Thanks to the publisher and Netgalley for providing me with a free copy of this book in exchange for an honest review! This took a bit to get into after reading the prequel first. I really liked Jin's character but she is too secretive for her own good. She needed to try to trust someone but even Rhen who saves her, opens up his secrets she is silent.

    It takes a while to understand her relation to spirits in this too. Rhen I really liked. He too, wore a mask to the world. But he is a deeply caring, brave person with lots of depth. There seem to be a couple things This took a bit to get into after reading the prequel first. There seem to be a couple things going on in this book and it was interesting to see how they each had their own agenda with the switching or perspectives. Jul 26, Melanie rated it liked it Shelves: The Shadow Soul was a good fantasy read. After reading the prequel I was really looking forward to continuing the series and this book did not disappoint.

    I liked the characters and found the story fascinating. There were a few moments where the story didn't hold my attention, but the ending made up for that. I'm undecided on whether or not I will continue the series As she prepares for what should be one of the proudest moments in her life, she finds herself bound to darkness -- a shadow that moves from her waking dreams into her reality and steals everything from her. She is found by a prince of the new world who shuns his royal standing, preferring adventure. He too is bound to the spirits, but unlike Jinji, his people fear such magic.

    Danger and secrets bind the two together as Jinji seeks answers and vengeance against the shadow that killed her people, while Prince Rhen tries to uncover a plot against his kingdom before it's too late. The chapters flip back and forth between the two characters' points of view. Davis takes the time to dig deep into the their thoughts and actions, such that, by the end of the book when the action and intrigue picks up the pace, their separate perspectives are so well woven.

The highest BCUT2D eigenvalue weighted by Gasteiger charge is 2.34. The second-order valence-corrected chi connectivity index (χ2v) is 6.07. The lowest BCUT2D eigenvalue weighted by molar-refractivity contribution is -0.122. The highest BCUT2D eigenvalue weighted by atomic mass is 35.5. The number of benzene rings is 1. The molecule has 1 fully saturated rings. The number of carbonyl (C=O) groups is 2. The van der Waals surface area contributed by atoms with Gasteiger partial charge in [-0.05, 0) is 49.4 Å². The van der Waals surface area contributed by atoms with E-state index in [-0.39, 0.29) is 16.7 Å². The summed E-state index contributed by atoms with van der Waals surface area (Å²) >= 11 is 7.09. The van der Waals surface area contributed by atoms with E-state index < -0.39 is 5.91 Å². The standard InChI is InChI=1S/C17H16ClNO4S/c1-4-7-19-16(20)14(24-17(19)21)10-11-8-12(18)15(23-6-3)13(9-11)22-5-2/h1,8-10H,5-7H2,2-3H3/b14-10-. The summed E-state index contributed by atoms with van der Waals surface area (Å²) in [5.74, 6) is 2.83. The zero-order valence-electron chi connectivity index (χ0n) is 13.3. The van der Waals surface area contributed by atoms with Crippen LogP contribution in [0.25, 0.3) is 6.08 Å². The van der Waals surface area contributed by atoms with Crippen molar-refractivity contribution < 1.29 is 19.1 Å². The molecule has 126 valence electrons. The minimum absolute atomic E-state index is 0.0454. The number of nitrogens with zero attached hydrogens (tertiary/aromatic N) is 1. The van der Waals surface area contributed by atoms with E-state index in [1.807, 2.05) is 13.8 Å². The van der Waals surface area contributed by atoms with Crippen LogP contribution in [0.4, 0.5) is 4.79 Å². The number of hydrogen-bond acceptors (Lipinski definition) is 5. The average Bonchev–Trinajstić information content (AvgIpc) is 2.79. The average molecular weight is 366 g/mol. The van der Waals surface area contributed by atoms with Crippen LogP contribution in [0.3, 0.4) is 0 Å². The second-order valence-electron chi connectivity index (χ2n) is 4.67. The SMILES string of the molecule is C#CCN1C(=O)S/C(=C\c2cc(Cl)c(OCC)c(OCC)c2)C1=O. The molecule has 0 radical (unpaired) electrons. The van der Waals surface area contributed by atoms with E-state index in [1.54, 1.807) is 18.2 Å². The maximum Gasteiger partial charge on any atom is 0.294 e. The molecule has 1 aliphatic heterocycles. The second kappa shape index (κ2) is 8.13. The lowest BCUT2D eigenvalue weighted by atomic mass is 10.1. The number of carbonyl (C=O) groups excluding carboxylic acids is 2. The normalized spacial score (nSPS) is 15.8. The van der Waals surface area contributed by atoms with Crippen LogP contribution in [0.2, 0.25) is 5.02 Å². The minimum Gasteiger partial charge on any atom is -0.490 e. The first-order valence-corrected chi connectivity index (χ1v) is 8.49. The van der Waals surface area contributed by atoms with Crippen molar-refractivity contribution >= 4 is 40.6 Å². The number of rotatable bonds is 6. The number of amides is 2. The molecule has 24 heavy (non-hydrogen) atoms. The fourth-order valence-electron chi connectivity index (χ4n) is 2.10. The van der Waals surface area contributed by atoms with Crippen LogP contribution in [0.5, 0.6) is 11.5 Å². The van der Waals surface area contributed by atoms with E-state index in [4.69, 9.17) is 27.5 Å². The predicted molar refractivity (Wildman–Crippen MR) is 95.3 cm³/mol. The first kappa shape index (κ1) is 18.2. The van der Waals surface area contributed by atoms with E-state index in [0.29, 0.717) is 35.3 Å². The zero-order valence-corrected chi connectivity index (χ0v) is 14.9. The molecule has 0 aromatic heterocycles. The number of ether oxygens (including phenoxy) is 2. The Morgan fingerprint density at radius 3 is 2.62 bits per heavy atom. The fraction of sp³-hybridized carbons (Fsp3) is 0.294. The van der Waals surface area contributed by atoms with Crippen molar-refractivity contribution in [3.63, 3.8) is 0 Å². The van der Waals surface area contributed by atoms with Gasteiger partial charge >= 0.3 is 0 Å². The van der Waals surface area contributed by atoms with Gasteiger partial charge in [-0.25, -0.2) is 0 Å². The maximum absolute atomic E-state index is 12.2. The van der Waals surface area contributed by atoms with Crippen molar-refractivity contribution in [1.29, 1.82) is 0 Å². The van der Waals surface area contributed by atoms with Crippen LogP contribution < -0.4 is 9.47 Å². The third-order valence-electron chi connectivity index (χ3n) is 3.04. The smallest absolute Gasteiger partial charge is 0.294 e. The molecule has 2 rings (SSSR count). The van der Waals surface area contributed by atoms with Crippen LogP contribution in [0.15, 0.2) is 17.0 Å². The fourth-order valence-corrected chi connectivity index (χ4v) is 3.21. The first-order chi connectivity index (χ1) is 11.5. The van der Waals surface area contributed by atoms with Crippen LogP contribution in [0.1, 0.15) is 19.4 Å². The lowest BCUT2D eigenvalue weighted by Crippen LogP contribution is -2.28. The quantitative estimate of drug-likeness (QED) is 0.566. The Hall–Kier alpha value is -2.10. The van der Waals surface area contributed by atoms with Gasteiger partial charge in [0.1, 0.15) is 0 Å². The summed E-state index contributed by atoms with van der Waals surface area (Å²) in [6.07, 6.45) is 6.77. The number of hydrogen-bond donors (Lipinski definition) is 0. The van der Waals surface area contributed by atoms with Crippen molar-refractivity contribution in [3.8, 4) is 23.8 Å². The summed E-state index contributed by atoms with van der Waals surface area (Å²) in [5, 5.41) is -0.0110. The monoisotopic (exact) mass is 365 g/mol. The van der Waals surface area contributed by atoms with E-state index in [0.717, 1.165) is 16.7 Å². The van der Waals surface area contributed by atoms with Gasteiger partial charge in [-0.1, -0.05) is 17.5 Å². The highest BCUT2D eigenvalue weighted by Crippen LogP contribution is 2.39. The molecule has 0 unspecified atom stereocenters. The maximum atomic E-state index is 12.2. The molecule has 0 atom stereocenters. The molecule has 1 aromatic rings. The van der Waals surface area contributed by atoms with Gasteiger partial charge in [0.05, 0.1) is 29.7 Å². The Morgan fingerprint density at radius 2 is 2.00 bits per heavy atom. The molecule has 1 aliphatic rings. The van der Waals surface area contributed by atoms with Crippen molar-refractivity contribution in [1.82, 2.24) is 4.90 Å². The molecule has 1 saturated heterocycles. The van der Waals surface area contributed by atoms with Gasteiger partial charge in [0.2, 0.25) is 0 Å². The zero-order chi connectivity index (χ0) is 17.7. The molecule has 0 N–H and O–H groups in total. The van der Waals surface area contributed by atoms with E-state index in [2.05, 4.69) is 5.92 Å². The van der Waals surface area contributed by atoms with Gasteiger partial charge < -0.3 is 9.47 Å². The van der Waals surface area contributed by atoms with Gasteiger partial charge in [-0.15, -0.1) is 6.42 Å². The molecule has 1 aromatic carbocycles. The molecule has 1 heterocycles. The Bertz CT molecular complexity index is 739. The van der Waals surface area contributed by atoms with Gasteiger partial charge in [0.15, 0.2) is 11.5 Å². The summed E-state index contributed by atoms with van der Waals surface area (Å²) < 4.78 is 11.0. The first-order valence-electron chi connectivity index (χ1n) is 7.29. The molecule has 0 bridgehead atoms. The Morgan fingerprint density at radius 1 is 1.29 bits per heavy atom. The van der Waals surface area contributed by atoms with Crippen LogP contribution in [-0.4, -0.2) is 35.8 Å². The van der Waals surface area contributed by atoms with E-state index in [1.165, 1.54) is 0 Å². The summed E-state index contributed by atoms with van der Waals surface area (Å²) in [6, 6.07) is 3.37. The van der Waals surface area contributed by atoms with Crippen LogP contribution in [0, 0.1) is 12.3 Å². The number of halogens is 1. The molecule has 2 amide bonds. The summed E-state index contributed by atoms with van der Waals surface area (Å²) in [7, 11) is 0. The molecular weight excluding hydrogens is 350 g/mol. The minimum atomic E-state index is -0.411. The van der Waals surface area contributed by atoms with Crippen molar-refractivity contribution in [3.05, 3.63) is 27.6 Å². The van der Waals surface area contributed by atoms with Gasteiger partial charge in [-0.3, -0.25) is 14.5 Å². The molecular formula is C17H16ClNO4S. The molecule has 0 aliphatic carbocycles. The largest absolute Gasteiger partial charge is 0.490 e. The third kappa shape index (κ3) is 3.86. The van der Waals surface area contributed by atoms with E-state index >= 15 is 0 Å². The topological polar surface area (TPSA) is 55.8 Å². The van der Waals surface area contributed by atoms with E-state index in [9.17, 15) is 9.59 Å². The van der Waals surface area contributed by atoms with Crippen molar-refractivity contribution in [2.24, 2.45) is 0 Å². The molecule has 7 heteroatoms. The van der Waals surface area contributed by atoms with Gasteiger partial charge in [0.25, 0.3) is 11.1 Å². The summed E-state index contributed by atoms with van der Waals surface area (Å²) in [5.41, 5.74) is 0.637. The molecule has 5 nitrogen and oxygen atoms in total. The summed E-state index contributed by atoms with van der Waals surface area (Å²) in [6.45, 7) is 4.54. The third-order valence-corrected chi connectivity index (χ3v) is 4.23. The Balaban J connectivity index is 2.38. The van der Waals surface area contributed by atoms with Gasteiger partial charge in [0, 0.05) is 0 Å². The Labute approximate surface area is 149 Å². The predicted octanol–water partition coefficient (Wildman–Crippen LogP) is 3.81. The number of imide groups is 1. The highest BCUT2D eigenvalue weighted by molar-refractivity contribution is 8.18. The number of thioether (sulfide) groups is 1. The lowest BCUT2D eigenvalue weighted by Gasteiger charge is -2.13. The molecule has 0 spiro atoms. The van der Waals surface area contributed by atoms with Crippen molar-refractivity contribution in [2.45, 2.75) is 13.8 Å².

Even when the chapters duplicate scenes, the emotional weight from each perspective adds so much more to the moment. Considering what Jinji has lost, Davis does a good job of keeping Jinji focused on that pain, as would be expected after such tragedy, without letting her pain drag the story down. There are times when it seems like Jinji is losing that focus as she gets more and more wrapped up in Rhen's situation, but Davis brings it back and around to tie both their fates together.

    However, when things do come together in the end, there are some pacing and detail issues that become lost due to the focus on Jinji and Rhen's perspectives alone. The political issues and the war itself become lost in the periphery because of this, which would lead to disappointment to anyone who accepted the book's claim that it is like Game of Thrones in any way. Further, it is wonderful to have a female protagonist of colour, and her introduction and the introduction to her culture is beautifully detailed.

    But the book stumbles in having that character's entire people obliterated shortly after and having the only other people of colour villainized. There are some issues with editing and pacing that are to be expected from a new author, but the story itself is sound and the characters are strong and endearing, so much so that when I finished reading The Shadow Soul, I promptly purchased the sequel, which is always a good sign!

    On to the next novella!!! I would like to know more about Orthuri and it's customs, maybe I will discover some less barbaric customs in this book than were revealed in the prequel in the Kings treatment of his daughter and her personal guard. The cover's main element is a female depicted as a dark daunting shadow figure that appears to be brandishing a dagger of some sort.